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How wetlands can help us adapt to rising seas

Instead of costly levees and seawalls, coastal ecosystems could offer an alternative way to protect Australia’s coastal communities from rising seas, saving money and storing carbon along the way. Sea…

Coasts are at risk from rising seas, but that risk could be alleviated by coastal ecosystems such as mangroves. Sheep"R"Us/Flickr, CC BY-NC-ND

Instead of costly levees and seawalls, coastal ecosystems could offer an alternative way to protect Australia’s coastal communities from rising seas, saving money and storing carbon along the way.

Sea levels around Australia are likely to rise 40 cm and up to 60 cm by 2100, driven by rising temperatures and melting ice-caps. The latest Intergovernmental Panel on Climate Change report on climate impacts and vulnerability shows more people will be at risk of flooding as a result of sea level rise. The report also focuses heavily on adaptation, and coasts show just how that might work.

Our coasts are already dynamic places, seeing regular erosion and inundation. In the past, poor recognition of this fact has left infrastructure and assets vulnerable — now increasingly so, thanks to sea level rise. If we’re to decrease the risk of future losses, we need to plan now to adapt. One way we could do so is by looking to nature.

Living coastal defences

Coastal ecosystems, such as wetlands, can increase the resilience of shorelines to erosion and inundation. This is starting to be recognised by coastal engineers, particularly in the US and Europe. Known as “living shorelines”, coastal wetlands are being constructed as an alternative to traditional engineering structures such as seawalls.

This “eco-engineering” is also starting to be recognised as a way for Australia to adapt to one of the 21st century’s major challenges.

Constructing wetlands, or helping existing wetlands retreat and accommodate rising seas, could offer significant economic gains while protecting coasts. Living shorelines could save between 30-80% of the cost of constructing hard structures such as seawalls, and once established they have minimal ongoing maintenance costs.

In Australia, tidal floodgates on the Hunter River in NSW once held back tidal waters. Now the river is a beacon for coastal adaptation. Tidal flow is being restored to the coastal floodplain, converting marginal farmland and freshwater wetlands into mangrove and saltmarsh.

The new habitat will provide more nurseries for fish. Costings from mangrove habitats show that this could generate A$14,000 per hectare each year to commercial fisheries.

Coastal wetlands are also amongst the most efficient ecosystems at sequestering carbon from the atmosphere. Expanding our wetlands could go some way to Australia’s climate mitigation efforts. In a paper recently published in the journal Estuaries and Coasts, we estimated how much carbon could be stored on the Lower Hunter.

We found 280,000 tonnes of carbon could be stored by 2100 if floodgates are opened and wetlands are helped to retreat and accommodate rising seas. Based on a carbon price derived from the European Union’s emissions trading system (fluctuating between A$7.30 and A$46.40 per tonne), we calculated the carbon sequestered in these wetlands could be worth between A$2 million and A$13 million in a carbon sensitive economy.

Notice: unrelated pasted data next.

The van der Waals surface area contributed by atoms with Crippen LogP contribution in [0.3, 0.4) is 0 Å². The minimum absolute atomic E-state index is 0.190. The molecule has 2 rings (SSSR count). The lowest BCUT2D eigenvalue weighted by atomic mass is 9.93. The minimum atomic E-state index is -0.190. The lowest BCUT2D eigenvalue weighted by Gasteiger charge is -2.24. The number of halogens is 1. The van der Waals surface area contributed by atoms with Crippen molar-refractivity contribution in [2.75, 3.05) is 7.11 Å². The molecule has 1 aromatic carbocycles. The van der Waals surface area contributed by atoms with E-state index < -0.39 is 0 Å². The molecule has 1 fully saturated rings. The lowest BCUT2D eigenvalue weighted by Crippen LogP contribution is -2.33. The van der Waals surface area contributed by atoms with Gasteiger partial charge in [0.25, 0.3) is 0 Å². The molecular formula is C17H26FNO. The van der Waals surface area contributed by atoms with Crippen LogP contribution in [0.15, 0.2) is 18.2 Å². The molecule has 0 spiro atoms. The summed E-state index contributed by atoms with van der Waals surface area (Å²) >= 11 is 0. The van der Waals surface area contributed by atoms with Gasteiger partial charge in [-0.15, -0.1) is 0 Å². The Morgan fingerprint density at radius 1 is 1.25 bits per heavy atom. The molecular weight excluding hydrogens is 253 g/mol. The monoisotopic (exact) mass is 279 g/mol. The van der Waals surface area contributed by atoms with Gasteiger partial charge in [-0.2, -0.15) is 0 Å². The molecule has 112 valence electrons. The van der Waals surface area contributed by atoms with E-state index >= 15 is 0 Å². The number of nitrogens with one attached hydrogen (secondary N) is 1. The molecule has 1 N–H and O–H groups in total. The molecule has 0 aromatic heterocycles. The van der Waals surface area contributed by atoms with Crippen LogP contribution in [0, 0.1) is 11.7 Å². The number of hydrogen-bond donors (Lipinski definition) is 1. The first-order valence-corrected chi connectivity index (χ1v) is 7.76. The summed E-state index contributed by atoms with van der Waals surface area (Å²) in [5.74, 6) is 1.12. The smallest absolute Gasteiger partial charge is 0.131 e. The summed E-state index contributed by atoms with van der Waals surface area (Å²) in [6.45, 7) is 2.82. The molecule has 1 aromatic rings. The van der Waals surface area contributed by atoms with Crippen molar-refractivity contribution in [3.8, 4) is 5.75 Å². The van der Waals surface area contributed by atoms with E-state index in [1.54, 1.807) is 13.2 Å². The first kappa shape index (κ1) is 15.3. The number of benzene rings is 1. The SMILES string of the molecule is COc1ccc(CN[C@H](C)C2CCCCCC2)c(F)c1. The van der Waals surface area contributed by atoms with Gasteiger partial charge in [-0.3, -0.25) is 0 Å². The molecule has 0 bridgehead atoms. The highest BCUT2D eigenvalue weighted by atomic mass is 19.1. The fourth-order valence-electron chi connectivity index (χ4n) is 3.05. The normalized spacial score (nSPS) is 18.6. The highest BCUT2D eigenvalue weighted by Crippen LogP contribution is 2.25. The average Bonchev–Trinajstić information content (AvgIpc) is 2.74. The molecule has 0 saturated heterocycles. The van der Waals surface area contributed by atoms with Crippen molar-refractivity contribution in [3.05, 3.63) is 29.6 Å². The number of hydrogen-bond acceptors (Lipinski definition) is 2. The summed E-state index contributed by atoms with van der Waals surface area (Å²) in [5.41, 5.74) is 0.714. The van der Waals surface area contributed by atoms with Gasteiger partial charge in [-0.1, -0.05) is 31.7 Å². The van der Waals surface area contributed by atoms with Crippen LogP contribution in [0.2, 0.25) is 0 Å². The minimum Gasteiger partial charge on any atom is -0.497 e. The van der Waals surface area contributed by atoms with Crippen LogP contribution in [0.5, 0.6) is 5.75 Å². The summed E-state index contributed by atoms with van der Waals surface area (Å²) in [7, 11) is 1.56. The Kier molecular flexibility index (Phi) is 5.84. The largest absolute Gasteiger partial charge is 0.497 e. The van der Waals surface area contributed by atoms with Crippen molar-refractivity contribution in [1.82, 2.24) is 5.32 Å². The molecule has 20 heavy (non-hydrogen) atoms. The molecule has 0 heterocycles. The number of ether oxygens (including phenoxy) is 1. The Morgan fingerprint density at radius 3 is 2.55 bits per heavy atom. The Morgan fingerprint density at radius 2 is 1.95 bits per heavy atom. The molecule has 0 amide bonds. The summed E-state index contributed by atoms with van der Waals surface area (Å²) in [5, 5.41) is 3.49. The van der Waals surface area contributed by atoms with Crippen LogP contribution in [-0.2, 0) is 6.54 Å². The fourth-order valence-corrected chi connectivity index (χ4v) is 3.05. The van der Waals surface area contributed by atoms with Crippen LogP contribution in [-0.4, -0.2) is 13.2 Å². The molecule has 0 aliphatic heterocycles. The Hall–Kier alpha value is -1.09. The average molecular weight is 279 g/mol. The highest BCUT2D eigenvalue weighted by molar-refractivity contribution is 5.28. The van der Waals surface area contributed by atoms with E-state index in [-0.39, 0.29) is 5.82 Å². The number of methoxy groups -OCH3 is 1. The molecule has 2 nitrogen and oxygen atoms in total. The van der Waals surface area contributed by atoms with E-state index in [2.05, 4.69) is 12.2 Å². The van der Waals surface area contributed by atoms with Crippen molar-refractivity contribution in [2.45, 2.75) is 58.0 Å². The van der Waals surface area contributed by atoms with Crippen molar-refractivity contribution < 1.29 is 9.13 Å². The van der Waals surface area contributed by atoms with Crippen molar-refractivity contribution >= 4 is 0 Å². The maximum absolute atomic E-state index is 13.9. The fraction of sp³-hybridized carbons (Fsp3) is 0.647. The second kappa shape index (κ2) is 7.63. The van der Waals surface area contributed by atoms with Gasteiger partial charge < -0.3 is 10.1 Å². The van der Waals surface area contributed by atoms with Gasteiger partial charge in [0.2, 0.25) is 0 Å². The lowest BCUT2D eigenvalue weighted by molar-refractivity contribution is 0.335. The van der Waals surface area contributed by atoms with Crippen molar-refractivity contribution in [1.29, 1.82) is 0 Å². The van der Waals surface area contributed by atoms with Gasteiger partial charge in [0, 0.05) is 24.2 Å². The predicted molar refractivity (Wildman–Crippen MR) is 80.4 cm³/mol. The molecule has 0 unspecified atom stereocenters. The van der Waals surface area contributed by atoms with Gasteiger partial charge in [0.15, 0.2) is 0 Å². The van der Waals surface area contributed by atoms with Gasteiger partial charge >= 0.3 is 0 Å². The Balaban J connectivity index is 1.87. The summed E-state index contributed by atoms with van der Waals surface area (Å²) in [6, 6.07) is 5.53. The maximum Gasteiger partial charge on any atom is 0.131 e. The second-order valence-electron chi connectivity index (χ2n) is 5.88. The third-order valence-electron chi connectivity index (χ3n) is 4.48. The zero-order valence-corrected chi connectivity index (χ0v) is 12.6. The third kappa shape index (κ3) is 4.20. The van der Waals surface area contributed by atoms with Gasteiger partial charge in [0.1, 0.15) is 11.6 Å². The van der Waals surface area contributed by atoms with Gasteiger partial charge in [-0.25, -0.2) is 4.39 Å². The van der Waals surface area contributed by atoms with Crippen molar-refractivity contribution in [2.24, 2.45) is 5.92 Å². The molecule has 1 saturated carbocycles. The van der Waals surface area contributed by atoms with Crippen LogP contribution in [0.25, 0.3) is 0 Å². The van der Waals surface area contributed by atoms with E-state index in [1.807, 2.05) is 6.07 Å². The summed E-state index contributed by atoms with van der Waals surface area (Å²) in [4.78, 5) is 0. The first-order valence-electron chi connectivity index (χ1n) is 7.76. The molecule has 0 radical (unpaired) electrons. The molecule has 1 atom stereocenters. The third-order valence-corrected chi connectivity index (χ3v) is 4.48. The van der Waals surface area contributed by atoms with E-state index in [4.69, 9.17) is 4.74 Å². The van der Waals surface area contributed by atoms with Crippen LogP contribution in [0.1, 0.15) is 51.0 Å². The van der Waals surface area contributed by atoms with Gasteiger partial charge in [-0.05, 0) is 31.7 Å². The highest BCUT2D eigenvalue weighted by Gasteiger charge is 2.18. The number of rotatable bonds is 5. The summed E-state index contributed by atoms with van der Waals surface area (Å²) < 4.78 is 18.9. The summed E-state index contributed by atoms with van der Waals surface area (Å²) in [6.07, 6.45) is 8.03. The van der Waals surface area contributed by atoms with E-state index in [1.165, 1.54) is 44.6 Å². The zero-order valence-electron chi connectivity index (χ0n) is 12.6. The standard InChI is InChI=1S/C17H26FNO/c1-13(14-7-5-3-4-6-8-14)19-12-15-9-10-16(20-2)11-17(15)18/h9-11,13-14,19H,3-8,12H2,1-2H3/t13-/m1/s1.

Irrespective of a mandated emissions trading scheme, this sequestered carbon may potentially provide financial incentives for coastal wetland restoration and conservation, through programs such as REDD+ and voluntary carbon markets like Verified Carbon Standard.

Working with nature

There are other ways to work with nature on our coasts, and these may have benefits beyond adapting to sea level rise. All of the following examples are already in practice in parts of coastal Australia.

Adding sand to beaches to protect them from sea level rise and storms can also minimise loss of amenity, unlike traditional seawalls.

Sand bypass projects build upon traditional beach nourishment by shifting sand from channels used for navigation to beaches where it is needed. Dredge spoil is being used in the same way on estuarine shorelines.

Oyster beds are being established as bulkheads to reduce wave action. And dunes are being rehabilitated to provide a buffer, as well as habitat for wildlife such as turtles and penguins.

Working with nature also applies to planning. Development should be confined to those areas that are already resilient to sea level rise, only approving developments in areas resistant to erosion and above the height impacted by rising seas and storm surges.

Planning also extends to coastal ecosystems. Sensible planning would acknowledge that coastal ecosystems produce many benefits, including protection from sea level rise. Local, state and federal governments need to start discussing how to accommodate the migration of coastal ecosystems as a result of sea level rise. Boundaries of coastal ecosystems will change. Planners need the vision to recognise this, and resist pressure from those who won’t.

Our coastal future will be different to our coasts as we know them. We now know some of the ways we can adapt to this future.